Chloe Marschner

Written by student Victor Rees, Let’s Start a Fire is a pitch-black tale of celebrity and cruelty, which questions what it takes to be famous in the 21st century – and how much you can truly love those you hurt.

The plot revolves around a shocking crime, the burning of a fox. Recorded and leaked online, the video creates public outrage and a brutal media storm. When the initial flames die down, Sam and her girlfriend Emma try to renegotiate control over their own lives, inevitably leading to a twisted game of blackmail and backstabbing. Soon, the women must confront the revelation that they had more to do with the crime than intended. Written by Victor Rees, the play is partially inspired by the shocking 2017 event when a Pembroke student burnt money in front of a homeless man in Cambridge. Relevant and capturing, the show explores the complexities of abuse within a same sex relationship and is humorous and witty in the process.

For the cast involved, it was very important that the theme of abuse was taken seriously and given the emphasis it deserves in character development. Orli Vogt-Vincent (Emma) told me that ‘it ventures so far away from the norm and what you might expect’, which is why the viewing is so bold and captivating.  The whole cast made sure not to stick to the stereotypes of masculine relationship abuse, instead looking through the lens of emotional manipulation after careful research and discussions with people affected. For Tyra Amofah-Akardom (Sam), they key take-home is that ‘making someone feel like their existence is in the hands of another is never okay’ regardless of the form the abuse takes. Director Zara Ramtohul-Akbur wanted to ensure that the cast also bought their own experiences of relationships to the table, allowing some improvisation and small alterations, to create characters which come across as real throughout all of their scenes.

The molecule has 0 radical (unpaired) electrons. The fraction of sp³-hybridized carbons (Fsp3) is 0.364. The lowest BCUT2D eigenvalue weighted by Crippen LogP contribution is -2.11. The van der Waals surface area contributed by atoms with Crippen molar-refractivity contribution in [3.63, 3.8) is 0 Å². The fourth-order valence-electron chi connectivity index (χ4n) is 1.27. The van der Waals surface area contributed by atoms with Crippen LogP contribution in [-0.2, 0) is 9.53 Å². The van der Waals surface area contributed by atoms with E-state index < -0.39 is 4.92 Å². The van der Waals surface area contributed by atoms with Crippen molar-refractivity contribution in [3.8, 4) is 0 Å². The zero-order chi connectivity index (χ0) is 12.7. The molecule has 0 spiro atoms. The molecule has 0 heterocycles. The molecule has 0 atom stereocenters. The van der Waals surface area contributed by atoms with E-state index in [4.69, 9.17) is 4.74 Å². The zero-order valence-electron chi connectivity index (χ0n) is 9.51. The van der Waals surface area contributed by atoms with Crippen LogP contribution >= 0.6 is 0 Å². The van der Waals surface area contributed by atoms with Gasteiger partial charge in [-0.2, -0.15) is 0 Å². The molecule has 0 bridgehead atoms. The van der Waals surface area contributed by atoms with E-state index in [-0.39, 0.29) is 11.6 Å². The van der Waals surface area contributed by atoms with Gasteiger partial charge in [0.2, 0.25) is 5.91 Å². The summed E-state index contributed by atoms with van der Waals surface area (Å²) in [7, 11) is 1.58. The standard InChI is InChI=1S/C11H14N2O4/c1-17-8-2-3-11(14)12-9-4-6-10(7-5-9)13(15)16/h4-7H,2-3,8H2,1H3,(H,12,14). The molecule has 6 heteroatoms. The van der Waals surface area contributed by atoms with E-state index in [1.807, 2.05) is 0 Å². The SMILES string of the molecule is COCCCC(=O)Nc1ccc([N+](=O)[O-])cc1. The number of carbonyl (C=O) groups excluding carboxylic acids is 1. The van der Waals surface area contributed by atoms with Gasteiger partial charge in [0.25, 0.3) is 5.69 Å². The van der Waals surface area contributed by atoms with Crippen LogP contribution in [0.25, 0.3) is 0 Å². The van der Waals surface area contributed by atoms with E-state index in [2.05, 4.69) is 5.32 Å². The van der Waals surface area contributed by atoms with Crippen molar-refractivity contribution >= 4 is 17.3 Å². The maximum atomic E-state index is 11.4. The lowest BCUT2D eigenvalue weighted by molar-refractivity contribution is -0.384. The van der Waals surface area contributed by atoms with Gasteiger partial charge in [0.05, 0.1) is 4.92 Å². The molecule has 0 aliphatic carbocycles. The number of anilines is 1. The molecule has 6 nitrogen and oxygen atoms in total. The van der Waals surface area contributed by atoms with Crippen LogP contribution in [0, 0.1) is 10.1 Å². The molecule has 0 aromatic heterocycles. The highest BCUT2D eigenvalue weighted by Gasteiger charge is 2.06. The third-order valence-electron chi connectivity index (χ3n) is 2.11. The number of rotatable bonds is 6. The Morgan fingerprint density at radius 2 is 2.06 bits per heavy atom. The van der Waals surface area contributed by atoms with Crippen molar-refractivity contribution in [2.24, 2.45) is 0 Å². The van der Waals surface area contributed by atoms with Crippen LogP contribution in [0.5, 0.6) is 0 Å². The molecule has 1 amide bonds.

The play has just 3 characters, which has enabled careful time for character building for a really insightful viewing. Vogt-Vincent plays Emma, a girl with an immense amount of light and shade. She is simultaneously head strong and passive, fiery and submissive, with a beautiful flare of personality which changes between scenes. The character of Terry (Christoph Marshall) also stands to be an interesting viewing, as he is a humorous character who debunks and fails to conform to stereotypical perceptions of masculinity. Instead he is a ‘figure of masculinity who is quiet, tired and vulnerable, someone in need of help’. My personal favourite is Sam (Amofah-Akardom), who doesn’t like Hollywood movies because the endings are too happy, ‘the couple driving into the sunset never crash and the newlyweds never celebrate by gassing themselves in their kitchen’, a fascinating insight into her character.

Alongside the heavy themes of abuse which is so amazingly portrayed, Let’s Start a Fire is also a humorous viewing, thanks to the improvisation techniques employed during rehearsals which enable natural humour to come through, particularly through the character of Terry.


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Fundamentally, the play is not so much about events, but aftermath. It’s about not seeing patterns and cycles in front of you, the bonding process of humour and psychological impulses we don’t want to talk about. Assistant Director Sophie Hill had an air of excitement during our interview, as the play is never seen before, completely ‘new ground’ which stands to shock, surprise and entertain. Crucially, in the same way that watching fire leaves an imprint on vision afterwards, Director Zara hopes the play will have a similar effect, allowing the audience to go home with an imprint from the production. With beautiful motifs of old Hollywood and a passionate cast, Let’s Start a Fire is a show for all.

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